Leaving Liberal Churches: Where the Treasure Is

Over at Patheos, Connor Wood wonders why:

Liberal Protestantism is dying. Rod Dreher says so in a recent column in The American Conservative, and the statistics back him up: for decades, liberal and mainline Protestantism has been on the decline in the US, with some denominations (such as the United Church of Christ) losing adherents so quickly that their future is in peril. Meanwhile, more conservative and evangelical denominations have generally held their own, or even experienced growth (see graph below). But liberal Protestantism in many ways exemplifies the best of what religion could be: it’s tolerant of differences, non-judgmental, open to scientific knowledge. Good stuff, right? So why is it that the open-minded liberal churches are dying out?

This is a question this website/blog (it’s been both) has tackled since its beginning in 1997. In that piece, I gave one reason:

Let’s suppose that you really believe that a) the basic teachings of Christianity are false and b) that you’re idealistic enough to want to “do good” under the new rules.  What’s the quickest way of getting going?  Well, to start with you have the usual plethora of political groups, environmental organizations, the government, the United Nations, and countless other organizations that have nothing to do with the church but which propagate your message.  All your church is succeeding in doing is to add one more organization to the confusion.  It would be simpler to simply dispense with the church and proceed with the secular organizations.

Wood throws in another one: churches that demand little from their flock don’t do a very good job bonding their members to the church, and same members leave.  He’s right on that too.  Having spent the last three decades in a church that has, until recently at least, demanded a lot out of its members, I can attest to the resilient results of the “ecclesiastical boot camp” complete with “martial law”.

Wood’s question is simple: if liberal churches simply demanded more of their members, wouldn’t they keep more of their people?  That doesn’t answer the question I asked the fans of John Shelby Spong sixteen years ago, or the ones of Katharine Jefferts-Schori today.  But there’s another question out there: how did these liberal churches get these people to start with?  If you’ve got people leaving, after all, they had to be there to start with.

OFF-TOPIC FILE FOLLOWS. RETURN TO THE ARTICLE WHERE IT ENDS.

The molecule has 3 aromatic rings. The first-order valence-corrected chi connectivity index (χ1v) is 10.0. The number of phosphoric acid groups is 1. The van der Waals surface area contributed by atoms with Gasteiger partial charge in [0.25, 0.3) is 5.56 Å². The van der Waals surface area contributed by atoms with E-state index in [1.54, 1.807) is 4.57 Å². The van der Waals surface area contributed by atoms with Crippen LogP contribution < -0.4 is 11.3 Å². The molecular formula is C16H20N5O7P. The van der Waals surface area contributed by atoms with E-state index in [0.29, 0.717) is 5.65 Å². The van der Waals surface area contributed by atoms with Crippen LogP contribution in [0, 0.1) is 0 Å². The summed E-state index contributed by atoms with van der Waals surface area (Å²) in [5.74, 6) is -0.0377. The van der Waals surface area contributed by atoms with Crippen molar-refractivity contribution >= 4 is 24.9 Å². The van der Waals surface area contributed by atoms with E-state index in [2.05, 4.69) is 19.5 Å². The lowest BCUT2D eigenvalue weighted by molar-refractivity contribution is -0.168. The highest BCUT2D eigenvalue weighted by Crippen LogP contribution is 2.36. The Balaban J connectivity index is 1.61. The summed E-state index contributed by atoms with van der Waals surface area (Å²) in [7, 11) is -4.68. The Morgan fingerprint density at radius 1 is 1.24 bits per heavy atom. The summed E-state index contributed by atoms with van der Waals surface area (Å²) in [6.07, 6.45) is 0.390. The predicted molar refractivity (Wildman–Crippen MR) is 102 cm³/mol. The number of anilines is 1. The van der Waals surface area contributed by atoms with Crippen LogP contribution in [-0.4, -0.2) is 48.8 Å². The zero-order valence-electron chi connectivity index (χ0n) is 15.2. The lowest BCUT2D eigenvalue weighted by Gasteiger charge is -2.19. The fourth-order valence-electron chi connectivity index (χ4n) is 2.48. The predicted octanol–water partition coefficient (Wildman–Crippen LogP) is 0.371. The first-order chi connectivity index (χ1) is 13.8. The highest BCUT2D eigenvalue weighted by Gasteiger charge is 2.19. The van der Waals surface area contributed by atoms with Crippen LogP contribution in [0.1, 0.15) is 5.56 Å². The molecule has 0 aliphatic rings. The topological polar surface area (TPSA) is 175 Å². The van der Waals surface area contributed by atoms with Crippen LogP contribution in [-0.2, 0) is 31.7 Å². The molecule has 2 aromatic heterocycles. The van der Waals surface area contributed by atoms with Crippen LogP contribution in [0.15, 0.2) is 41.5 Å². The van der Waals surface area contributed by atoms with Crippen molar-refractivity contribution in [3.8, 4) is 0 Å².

One passage where I still diverge with my Pentecostal bretheren on its interpretation is this one:

Do not store up treasures for yourselves on earth, where moth and rust destroy, and where thieves break in and steal. But store up treasures for yourselves in Heaven, where neither moth nor rust destroys, and where thieves do not break in or steal. For where your treasure is, there will your heart be also. (Matthew 6:19-21 TCNT)

Most Pentecostals and probably many Evangelicals would interpret this in a stewardship fashion: we store up treasures in heaven by giving to the church and other Christian organisations.  But I, in my usual fashion, start at the end and go backwards.  A person’s “treasure” is what’s important to them.  If it’s the acquisition of wealth, then that–and the wealth accrued in the process–is what’s the priority of their life.  If their primary goal is eternal life in Jesus Christ in heaven, then that’s where their treasure is and will be, and they will live their life accordingly.

I’m like J. Vernon McGee on this: I’m not dogmatic on my interpretation, but if you want to be right, you’ll agree with me.  And I think that I can back it up with the following:

No one can serve two masters, for either he will hate one and love the other, or else he will attach himself to one and despise the other. You cannot serve both God and Money. (Matthew 6:24 TCNT)
But first seek his Kingdom and the righteousness that he requires, and then all these things shall be added for you. (Matthew 6:33 TCNT)

I think that one big problem with liberal, Main Line churches, is that they went into the fire of modern and post-modern times with a large chunk of their parishioners whose first priorities in life were not living in and for God.  And that goes back to the demands of the church: when you have flocks like this, you’re not in much of a place to make demands.  And so we have the vicious cycle we’ve watched for the last half century, including the Episcopal Church’s campaign to run off the more conservative wing who had a decent shot to, if not completely reversing the cycle, at least slowing it down.

But our God doesn’t just ask for our money.  He asks for it all.  As the General Thanksgiving puts it:

…we shew forth thy praise, not only with our lips, but in our lives; by giving up ourselves to thy service, and by walking before thee in holiness and righteousness all our days;

The sooner we understand this the sooner we will be ready for the rough voyage ahead.


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